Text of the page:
TeamTokuNet’s Amber reviews the horrifyingly beautiful live-action adaption of Tokyo Ghoul starring Kamen Rider Fourze alum, Yoshiko Sengen.
Please note this review contains spoilers. Read at your own discretion.
Tokyo Ghoul began its manga publication in 2011 and quickly became a success, spinning off into an anime adaption in 2014. Widely acclaimed for its dark themes and brutal portrayals of its characters, the 2017 film lived up to expectations.
Ken Kaneki, played by Masataka Kubota, is a quiet and shy college student whose life drastically changes by the beautiful Rize Kamishiro, played by Yū Aoi. After their date, Rize reveals herself to be a Ghoul, an individual who survives by eating human flesh, and attacks Kaneki on their walk home. The haunting effects for her Ghoul eyes and the CGI of her Kagune were done in such detail that made both look very lifelike. Soon after her Ghoul reveal, she is crushed by a falling construction pillar and Kaneki passes out. Though short, Rize’s character introduction was well-done by actress Yū Aoi who successfully brought her character from the source material to life.
After Kaneki wakes up in the hospital, it is revealed that his organs were transplanted from Rize and he becomes half human, half ghoul. The primary theme of the movie is his struggle with his desire for human flesh as a Ghoul while keeping his humanity. His struggles cinematography-wise are portrayed accurately from the anime with the use of forced perspectives during key scenes. Many scenes in the first half of the movie were shot very similarly to how the anime was and very much stayed true to the source material.
Consumed by his hunger, Kaneki runs out into the night and comes across Nishiko Nishino, portrayed by Kamen Rider Wizard alum Shunya Shiraishi, and briefly fights with him before Tōuka Kirishima, played by Yoshiko Sengen, saves Kaneki, realizing he was the one attacked by Rize. Unfortunately, this scene played out very weakly as it was more dramatic in the anime and did not serve as a great introduction for Nishino. On the other hand, this scene shined as Tōuka’s introduction and gave her character the importance she deserved. After Kaneki begs her to help him, she is persuaded by Anteiku cafe owner Yoshimura to help him learn the ways of controlling his hunger and Ghoul powers. While at first, the interaction between Kaneki and Tōuka seem stiff, it serves as a turning point for both characters.
Meanwhile, First Class Ghoul Investigators Kureo Mado, played by Yo Oizumi, and Koutarou Amon, played by Nobuyuki Suzuki, are followed throughout the movie as they investigate several different Ghouls. Their outlook on Ghouls as being monsters of society that deserve to be killed adds to the side of negativity for Ghouls. With Kaneki, you are meant to feel bad for him and sympathize with Ghouls for having no control over their hunger, but with the atrocities Mado and Amon have dealt with, it gives you a different perspective. Both Oizumi and Suzuki portrayed their respective characters quite well, especially Oizumi with how accurately he portrayed Mado’s interesting personality.
In an effort to keep his humanity, Kaneki goes back to college and meets Nishino at his school. Nishino, attempting to do the same, acts human and even eats regular food, which tastes vile to a Ghoul since they crave human flesh. However, the scene quickly changes as Nishino attacks Kaneki’s friend Hideyoshi Nagachika, played by Kai Ogasawara. Overall, the fighting action in this scene felt lackluster. The location of their fight limited everything to close quarters and changed the mood compared to the anime having the fight under a bridge where keeping their Ghoul identities a secret was much more important.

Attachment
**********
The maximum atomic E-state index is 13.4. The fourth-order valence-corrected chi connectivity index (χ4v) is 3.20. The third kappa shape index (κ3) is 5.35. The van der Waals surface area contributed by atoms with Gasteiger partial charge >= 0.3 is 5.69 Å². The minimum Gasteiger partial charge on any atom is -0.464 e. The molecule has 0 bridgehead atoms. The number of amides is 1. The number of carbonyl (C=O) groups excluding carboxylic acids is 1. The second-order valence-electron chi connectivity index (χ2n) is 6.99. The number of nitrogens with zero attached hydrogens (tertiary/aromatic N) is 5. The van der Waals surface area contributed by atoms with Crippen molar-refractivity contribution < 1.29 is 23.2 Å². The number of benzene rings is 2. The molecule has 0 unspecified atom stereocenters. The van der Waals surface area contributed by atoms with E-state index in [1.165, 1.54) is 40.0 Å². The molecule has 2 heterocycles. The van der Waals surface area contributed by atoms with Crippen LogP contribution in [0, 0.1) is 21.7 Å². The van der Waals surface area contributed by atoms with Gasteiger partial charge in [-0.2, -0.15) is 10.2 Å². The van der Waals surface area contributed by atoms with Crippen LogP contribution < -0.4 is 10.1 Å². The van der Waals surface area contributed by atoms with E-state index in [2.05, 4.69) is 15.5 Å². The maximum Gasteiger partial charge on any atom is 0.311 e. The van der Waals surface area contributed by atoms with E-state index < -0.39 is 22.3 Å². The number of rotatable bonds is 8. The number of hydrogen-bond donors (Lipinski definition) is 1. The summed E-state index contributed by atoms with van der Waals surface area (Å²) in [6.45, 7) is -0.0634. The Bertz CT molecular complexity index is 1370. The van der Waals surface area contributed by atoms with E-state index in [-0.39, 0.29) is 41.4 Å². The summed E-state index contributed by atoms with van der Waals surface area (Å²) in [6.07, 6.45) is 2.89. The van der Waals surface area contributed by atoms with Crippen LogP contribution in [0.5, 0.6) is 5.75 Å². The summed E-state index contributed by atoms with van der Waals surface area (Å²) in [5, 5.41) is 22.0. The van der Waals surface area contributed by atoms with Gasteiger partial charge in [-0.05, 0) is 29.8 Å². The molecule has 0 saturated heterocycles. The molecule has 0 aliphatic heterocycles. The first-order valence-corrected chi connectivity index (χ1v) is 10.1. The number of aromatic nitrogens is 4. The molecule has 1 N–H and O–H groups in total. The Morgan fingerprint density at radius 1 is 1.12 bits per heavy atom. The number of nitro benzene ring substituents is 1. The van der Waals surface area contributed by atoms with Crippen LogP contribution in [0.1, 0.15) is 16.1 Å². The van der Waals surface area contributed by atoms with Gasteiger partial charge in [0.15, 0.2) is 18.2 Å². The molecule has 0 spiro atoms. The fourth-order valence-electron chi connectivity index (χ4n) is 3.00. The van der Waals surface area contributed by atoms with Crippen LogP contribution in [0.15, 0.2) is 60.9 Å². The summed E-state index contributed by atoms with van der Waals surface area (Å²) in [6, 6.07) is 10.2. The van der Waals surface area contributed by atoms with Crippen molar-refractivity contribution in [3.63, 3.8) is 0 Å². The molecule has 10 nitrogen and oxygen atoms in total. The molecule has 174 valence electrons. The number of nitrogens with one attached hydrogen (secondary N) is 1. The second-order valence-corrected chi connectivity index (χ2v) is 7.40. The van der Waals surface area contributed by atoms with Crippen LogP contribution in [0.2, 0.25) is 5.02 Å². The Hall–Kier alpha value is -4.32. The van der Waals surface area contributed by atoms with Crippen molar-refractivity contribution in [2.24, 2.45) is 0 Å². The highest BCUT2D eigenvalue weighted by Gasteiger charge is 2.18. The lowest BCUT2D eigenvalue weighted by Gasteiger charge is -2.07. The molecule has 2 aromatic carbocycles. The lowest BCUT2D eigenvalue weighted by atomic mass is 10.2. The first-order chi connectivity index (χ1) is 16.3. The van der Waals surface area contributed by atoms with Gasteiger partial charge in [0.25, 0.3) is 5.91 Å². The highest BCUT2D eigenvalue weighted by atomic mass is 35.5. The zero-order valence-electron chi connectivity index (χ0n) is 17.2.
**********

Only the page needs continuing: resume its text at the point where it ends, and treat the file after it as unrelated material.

As the movie progresses, Kaneki meets Ryouko and Hinami Fueguchi, a mother and daughter Ghoul who’s father was killed by the Ghoul Investigators. They take refuge in Anteiku and Kaneki grows close to the daughter Hinami as she is an avid reader like Kaneki was before he turned into a Ghoul. While there are great moments between the two, the narrative quickly turns sour as Amon and Mado hunt the mother, Ryouko, and kill her as she prevents them from harming Hinami. This ultimately serves as a turning point in the story for Kaneki as he vows to help to defeat the two Ghoul Investigators and begins training with Tōuka to develop his powers.
In the last act of the movie, Kaneki and Tōuka confront Amon and Mado in a final showdown after Hinami is attacked by them. Tōuka, with the nickname of The Rabbit, uses her speed to confront Mado while Kaneki faces off with Amon. The cinematography between each fight highlighted the different fighting styles of each character and kept the transitions between the two fights smooth. The soundtrack, in particular, highlighted the mood in each fight, focusing on dramatic somber moments in Tōuka and Mado’s fight while switching to intense, high-paced music during Kaneki and Amon’s fight. Compared to the choreography in earlier scenes, the action shined in the scenes between Tōuka and Mado due to her high-speed kicking style. In contrast, the slower-paced and brutal action between Kaneki and Amon’s fight scenes highlighted the detailed CGI.
In the finale, Amon is pinned down by Kaneki and he almost loses control of his hunger, but recovers his humanity and leaves Amon alive. However, Mado meets his end after Hinami displays her beautiful butterfly-like Kagune for the first time and enables Tōuka to land the killing blow.
Overall, the movie lived up to expectations set before it with the source material. Each character’s portrayal was handled well and the story progressed to keep the audience excited. Whether you are a fan of Tokyo Ghoul or not, the movie is certainly enjoyable and leaves with the potential for a sequel. I’m hopeful that a second movie would be likely after the success of this movie and I would be interested in seeing a continuation of the story.